What is a read aloud family you ask? Just as it sounds, we read aloud together. Every morning as a part of our daily rhythm we read aloud while the kids do handicrafts. We have scripture reading then we read a chapter book. Last month was the Wizard of Oz by L. Frank Baum, this month we are reading The Lion, The Witch, and the Wardrobe by C.S. Lewis (of course to be followed by their very first viewing of The Chronicles of Narnia movie). They love read aloud time, in so much that they often request it goes longer or happens again later in the day. They even like the voices that I do, even though I feel silly, they only feel the magic of a character’s voice speaking to them.
I have always been a sucker for literature. I remember loving storytime in early elememtary grades, and with a sixth grade teacher who was obsessed with William Shakespeare (shout out to Mrs Matheson of Amherstburg Public School, you literally changed my life) I had read the entire works of Shakespeare by the time I was 13.
Every year at Christmas Little Women is a book I consume, and every January I follow Little Women with Jane Eyre. It is incredible how I can read these books over and over and I still cry in all the same places; marriages devistated on the alter, hidden secrets, and the death of a beloved. The aches from the first times my tears fell turning page after page ripples back up like an old friend that I had forgotten about until the sting of the words reveal the emotion again.
I love being read to; in full disclosure I have to admit that the last two years both of my favortie books listed previous have been read in audiobook form. No wonder I love sharing read aloud time with my children, I have it all the time for myself. While I fold laundry, wash the dishes, go for walks and even traveling – I am constantly being read to. This year is the 100th Anniversary of Agatha Christies’s Hercule Poirot and I am slowly making my way through the whole series. During the past COVID quarantine, I had been more on a self improvement book kick with an occasional “Agatha break” but as of June, I began The Mysterious Affair at Styles in honor of Poirot’s 100 years I have stuck to this egg-headed detective.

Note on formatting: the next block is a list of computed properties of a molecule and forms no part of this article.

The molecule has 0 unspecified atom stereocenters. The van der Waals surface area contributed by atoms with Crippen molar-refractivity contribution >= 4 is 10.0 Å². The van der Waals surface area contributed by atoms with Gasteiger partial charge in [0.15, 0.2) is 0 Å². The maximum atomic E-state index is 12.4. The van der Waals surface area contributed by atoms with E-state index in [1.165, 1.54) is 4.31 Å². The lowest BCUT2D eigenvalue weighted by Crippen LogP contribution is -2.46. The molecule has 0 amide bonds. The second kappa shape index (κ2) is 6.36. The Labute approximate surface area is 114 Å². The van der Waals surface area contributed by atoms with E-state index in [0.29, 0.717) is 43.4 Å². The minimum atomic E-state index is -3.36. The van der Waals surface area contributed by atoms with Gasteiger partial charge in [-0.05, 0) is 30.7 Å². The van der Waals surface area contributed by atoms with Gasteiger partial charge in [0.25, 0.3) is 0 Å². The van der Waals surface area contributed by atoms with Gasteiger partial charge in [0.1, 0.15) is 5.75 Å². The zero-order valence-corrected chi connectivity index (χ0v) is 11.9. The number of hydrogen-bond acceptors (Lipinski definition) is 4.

When I think of the adventures I have been on, the people I have met and the countries I have been. Through literature I have experienced life and death, marriages and ruin, love and loss; never having to leave the pages before me. I get so excited watching my children head out on those same adventures to the sound of my own voice. Reading aloud has been something we did informally all the time, but with home learning we now make it a part of our day. It is a daily family adventure that often leads to the hope of “just one more chapter before we start school.” We love it.